Venue: The Drama Barn
Ladies and gentleman, this week at the drama barn you are certainly in for a treat; not one, but three Noel Coward plays. This trio, directed by Stephen Hutt and Georgia Leanne Harris, have been selected from a series of ten short one-act plays combined to form a singular night of entertainment, and what a night of entertainment it was; from trivial music hall mayhem to the tragic end of a love affair, ‘Red Peppers’, ‘Shadow Play’ and ‘Still Life’ took me on a roller coaster ride through a startling number of emotions. Each of the cast members shone in their own right effortlessly recounting line after line of wit and it is difficult to isolate any particular performance as the show as a whole would have been let down in any of their absence, although a few isolated incidents did stand above the others.
Upon noting the name ‘Noel Coward’ an image of the British aristocracy is instantly evoked; silk dressing gowns, cigarette holders and threateningly fast dialogue. It was quite a shock then to have the play begin- quite literally- in a burst of song as Edward Riley and Yoshika Colwell pranced onto the stage unmissable in matching, bright red wigs to immediately discern their clownish characters. The light hearted nature of this sketch was maintained throughout, and despite the appearance of other cast members the antics of Riley and Colwell held the focus unwaveringly.
From here we move into ‘Shadow Play’ which perhaps was in danger of being overlooked due to its middle positioning, however it very much ‘holds its own’ as the most theatrically engaging. It demonstrated a number of interesting stagecraft techniques using the concept of a ‘shadow play’ to rekindle the lost romance of the Godfrey’s. Here the costuming of particularly the female characters was beautiful, matched only by the mesmerizing melodies carried by Stratford and Williams. Mr James Elser must also have a mention for his brief, yet oh so memorable appearance as the overbearing suitor that Stratford so easily dismisses. Yet, the star pairing of the show was yet to come and revealed in ‘Still Life’ with the coupling of tea lady ‘Myrtle Bagot’ and her bumbling suitor signalman ‘Albert Gody’ played foolishly by Thane and Williams respectively; the movement away from sophisticated upperclass men was refreshing, and added a completely different dynamic to the mix. Although the portrayal of Doctor Harvey and Laura was moving some of the dialogue did seem a tad too long and attention was easily pulled to the background where animation was continuous and fitting; my favorite moment of the night occurred as Mrs Bagot poured herself brandy after brandy to steady her nerves after an encounter with a couple of demanding army men.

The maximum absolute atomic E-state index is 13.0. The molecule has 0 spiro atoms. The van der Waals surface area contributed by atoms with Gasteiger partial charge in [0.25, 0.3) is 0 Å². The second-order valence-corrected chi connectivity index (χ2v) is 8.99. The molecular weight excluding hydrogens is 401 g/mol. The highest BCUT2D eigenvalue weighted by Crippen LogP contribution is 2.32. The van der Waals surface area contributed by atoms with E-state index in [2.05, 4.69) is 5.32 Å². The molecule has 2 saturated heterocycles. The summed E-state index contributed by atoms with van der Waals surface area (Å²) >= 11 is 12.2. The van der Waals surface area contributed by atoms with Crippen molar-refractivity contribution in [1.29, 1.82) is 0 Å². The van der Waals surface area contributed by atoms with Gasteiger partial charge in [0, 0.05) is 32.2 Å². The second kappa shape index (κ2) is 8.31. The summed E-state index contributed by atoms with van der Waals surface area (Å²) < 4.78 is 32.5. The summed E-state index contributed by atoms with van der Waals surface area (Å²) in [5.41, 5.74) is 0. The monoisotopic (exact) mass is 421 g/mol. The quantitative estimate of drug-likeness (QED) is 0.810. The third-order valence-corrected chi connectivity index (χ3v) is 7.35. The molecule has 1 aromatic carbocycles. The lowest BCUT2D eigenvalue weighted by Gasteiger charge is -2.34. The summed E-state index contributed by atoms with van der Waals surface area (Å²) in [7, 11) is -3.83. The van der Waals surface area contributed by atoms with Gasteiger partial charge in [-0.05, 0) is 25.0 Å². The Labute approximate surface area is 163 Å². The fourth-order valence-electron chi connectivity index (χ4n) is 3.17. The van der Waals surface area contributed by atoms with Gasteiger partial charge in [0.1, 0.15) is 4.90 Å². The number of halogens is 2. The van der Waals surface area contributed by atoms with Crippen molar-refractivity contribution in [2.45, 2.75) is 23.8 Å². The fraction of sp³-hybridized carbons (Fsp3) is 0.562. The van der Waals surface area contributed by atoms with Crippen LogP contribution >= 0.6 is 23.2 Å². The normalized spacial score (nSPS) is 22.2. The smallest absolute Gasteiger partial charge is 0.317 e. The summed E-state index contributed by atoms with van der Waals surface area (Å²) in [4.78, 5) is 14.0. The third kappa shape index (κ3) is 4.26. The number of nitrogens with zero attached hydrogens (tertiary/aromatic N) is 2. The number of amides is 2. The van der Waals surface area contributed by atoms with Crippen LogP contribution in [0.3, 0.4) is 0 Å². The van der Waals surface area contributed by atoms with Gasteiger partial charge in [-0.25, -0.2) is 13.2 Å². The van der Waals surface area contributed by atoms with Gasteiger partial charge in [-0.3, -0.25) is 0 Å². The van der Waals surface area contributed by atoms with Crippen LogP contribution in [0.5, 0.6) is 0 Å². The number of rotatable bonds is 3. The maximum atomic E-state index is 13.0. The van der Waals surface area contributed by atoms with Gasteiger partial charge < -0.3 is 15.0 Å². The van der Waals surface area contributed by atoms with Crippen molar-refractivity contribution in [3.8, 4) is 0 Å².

Watching three plays such as these one after the other was an interesting experience, allowing greater appreciation of some fine acting as the cast switched character throughout the three; sometimes to complete polar opposite personalities (Joseph Williams). In some respects the feel of the play flowed as one, despite the different story’s, due to the overall tone present in the barn, and if you are in the mood for something a little bit different this weekend I would whole heartedly recommend ‘Tonight at 8’.